Joni sang the song at the Movieguide® Awards on the Reelz Channel:

Here's what I wrote before the nomination was rescinded:

It's sung by one of my childhood heroes, Joni Eareckson Tada, and written by Dennis Spiegel and Bruce Broughton. Executive director of the film and MasterWorks frequent MasterClass instructor Ken Wales talked his friend Bruce into writing the song that got him his second Oscar nod, the first being in 1985 for the Best Music, Best Original Score for Silverado. The nomination put the song over a number of A-listers such as Taylor Swift's "Sweeter than Fiction" ("One Chance"), Coldplay's "Atlas" ("The Hunger Games: Catching Fire"), Lana Del Rey's "Young and Beautiful" ("The Great Gatsby"), Beyonce's "Rise Up" ("Epic"), Ed Sheeran's "I See Fire" ("The Hobbit: The Desolation of Smaug"), Jay Z's "100$ Bill" ("The Great Gatsby") and Fantasia Barrino's "In The Middle of the Night" ("Lee Daniels' The Butler").

Studio System News includes an interview with Bruce in which he mentions Ken Wales:


Rated PG-13 for violence.

Christians might also want to know:
* Native American spirituality expressed briefly and is compared to Christianity

Performing Tribute 9/11

We saw Performing Tribute tonight, featuring Ann Van Hine, who's husband is featured in my play, Five Bells for 9/11. I've talked about 9/11 so many times over the past decade, but tonight is the first time in five years that I really grieved. The last time was when I was prepping for my performance at the five year mark. Now that I'll be prepping for performances again (itinerary.richdrama.com) I'm sure to be grieving all over again. But it's healing. I didn't realize that my own healing process isn't complete. Our nation and our city certainly have more healing to do. So I'm glad to live that day again, praying that those who need it will join me. One of the performers tonight said that retelling these stories is honoring to the memory of those that were lost. That's another reason I'm glad to grieve again.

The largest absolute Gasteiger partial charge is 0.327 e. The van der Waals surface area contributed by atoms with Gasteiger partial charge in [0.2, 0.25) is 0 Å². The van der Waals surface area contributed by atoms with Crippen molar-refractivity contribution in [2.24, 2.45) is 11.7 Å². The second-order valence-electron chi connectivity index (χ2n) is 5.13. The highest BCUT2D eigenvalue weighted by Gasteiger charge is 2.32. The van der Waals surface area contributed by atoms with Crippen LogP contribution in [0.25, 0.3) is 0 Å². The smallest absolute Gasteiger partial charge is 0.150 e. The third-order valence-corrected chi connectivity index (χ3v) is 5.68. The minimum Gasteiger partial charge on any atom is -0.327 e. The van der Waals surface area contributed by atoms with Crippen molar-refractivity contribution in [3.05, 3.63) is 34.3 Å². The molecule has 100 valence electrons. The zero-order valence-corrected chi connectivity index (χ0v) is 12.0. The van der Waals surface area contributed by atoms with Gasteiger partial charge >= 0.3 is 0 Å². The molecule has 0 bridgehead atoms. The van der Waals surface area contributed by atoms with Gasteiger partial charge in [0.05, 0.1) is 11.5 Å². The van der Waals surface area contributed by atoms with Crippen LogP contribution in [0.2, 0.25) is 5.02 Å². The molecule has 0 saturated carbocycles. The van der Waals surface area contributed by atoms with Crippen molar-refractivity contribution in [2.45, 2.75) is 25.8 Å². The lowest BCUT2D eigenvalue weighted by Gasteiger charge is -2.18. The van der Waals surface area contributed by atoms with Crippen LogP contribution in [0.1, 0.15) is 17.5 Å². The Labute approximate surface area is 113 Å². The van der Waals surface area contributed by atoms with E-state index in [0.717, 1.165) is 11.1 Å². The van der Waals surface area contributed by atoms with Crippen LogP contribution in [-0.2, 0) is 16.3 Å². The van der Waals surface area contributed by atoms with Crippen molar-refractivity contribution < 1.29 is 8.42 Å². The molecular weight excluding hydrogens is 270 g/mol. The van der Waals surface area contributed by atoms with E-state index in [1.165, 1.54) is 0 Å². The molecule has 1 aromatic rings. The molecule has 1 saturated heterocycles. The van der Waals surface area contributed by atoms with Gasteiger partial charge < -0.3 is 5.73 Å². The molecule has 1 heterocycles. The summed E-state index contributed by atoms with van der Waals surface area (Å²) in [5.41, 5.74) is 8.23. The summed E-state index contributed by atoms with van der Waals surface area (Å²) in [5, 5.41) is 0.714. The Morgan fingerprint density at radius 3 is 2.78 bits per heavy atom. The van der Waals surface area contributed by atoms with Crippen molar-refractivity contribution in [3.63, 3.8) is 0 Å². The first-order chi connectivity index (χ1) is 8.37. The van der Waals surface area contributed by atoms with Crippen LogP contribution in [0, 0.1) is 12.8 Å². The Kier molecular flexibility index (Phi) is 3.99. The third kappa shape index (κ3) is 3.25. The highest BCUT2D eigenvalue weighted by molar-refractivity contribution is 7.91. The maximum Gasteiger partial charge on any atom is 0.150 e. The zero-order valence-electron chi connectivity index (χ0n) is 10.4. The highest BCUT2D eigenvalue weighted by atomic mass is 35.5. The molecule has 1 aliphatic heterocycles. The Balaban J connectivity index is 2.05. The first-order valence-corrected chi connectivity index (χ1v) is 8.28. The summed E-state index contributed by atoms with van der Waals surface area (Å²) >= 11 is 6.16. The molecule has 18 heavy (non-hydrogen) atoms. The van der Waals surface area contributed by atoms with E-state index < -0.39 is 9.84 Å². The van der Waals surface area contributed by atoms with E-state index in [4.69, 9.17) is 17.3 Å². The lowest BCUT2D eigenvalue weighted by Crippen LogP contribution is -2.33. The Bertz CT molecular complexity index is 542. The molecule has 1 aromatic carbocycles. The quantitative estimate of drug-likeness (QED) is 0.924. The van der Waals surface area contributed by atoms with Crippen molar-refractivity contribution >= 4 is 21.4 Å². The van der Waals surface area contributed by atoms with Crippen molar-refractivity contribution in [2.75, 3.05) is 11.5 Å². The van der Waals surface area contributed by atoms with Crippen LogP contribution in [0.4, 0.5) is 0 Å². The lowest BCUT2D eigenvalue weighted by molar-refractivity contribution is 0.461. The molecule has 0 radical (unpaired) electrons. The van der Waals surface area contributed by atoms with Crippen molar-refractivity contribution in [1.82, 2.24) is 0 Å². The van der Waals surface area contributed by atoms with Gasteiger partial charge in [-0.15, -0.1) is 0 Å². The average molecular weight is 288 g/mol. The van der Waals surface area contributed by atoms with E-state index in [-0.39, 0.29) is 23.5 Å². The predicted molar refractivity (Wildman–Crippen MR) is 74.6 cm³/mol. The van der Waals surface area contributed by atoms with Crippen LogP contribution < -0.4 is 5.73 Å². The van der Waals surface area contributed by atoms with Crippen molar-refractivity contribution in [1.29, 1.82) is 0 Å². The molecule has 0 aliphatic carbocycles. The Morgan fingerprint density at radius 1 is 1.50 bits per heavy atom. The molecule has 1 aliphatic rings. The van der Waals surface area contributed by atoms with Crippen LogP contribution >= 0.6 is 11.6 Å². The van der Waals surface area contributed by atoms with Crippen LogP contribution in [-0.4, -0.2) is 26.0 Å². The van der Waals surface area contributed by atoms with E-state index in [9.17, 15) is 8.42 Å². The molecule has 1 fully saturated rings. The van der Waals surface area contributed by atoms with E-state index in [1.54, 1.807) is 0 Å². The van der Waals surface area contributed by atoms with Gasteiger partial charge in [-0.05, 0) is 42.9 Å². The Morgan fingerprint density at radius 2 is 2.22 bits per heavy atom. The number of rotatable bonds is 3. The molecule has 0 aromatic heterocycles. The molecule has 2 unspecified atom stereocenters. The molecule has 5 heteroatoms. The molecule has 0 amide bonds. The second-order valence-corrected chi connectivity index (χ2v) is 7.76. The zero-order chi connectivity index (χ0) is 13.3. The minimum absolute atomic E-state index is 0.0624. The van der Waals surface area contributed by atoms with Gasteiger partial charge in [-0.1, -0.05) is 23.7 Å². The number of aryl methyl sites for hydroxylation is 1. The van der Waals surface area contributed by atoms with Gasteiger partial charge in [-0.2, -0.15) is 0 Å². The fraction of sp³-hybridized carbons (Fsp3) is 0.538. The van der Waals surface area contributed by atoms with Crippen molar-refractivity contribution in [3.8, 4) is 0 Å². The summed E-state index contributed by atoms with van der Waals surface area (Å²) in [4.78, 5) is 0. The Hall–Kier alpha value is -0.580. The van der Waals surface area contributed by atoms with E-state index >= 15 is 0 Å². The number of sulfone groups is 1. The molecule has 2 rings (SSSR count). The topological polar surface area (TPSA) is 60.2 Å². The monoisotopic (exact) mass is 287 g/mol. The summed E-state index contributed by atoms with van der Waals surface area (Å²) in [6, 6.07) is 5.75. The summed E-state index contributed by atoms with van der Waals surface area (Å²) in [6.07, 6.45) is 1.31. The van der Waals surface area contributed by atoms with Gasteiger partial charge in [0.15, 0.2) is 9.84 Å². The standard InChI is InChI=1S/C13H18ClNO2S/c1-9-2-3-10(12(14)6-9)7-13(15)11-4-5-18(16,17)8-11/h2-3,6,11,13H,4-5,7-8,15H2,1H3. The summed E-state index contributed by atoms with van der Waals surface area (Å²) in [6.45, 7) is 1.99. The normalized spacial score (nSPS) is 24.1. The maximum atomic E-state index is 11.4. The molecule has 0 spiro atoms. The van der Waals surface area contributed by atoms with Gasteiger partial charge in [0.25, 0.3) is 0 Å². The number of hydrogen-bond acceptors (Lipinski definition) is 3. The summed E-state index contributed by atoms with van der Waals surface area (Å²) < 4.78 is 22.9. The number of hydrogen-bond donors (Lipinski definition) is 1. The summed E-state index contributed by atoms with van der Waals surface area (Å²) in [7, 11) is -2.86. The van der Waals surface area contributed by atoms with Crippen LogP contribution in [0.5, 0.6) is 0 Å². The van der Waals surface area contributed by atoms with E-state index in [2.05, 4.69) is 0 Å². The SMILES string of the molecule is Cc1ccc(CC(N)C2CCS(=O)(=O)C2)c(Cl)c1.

There will be several more free performances of Performing Tribute in the NYC area: PerformingTribute.com.

I'm also praying for an opportunity to share my play in NYC on 9/11/11, so if you're interested, please contact us: RichDrama.com/Booking.

5 Bells for 9/11 in Warwick...

This is the announcement for my upcoming performance at the church of one of the characters in the play...

Begin forwarded message:

Five Bells for 9/11 
"Five Bells for 9/11"  is a memorial to those that died and to those that were wounded physically and emotionally on that infamous morning.The play tells the stories of three people that were directly impacted: Bruce Van Hine, a fire fighter for Squad 41; Lana Ho Shing, a mutual funds specialist for Morgan Stanley, and Father Brian Jordan, a Franciscan priest at the Church of St. Francis.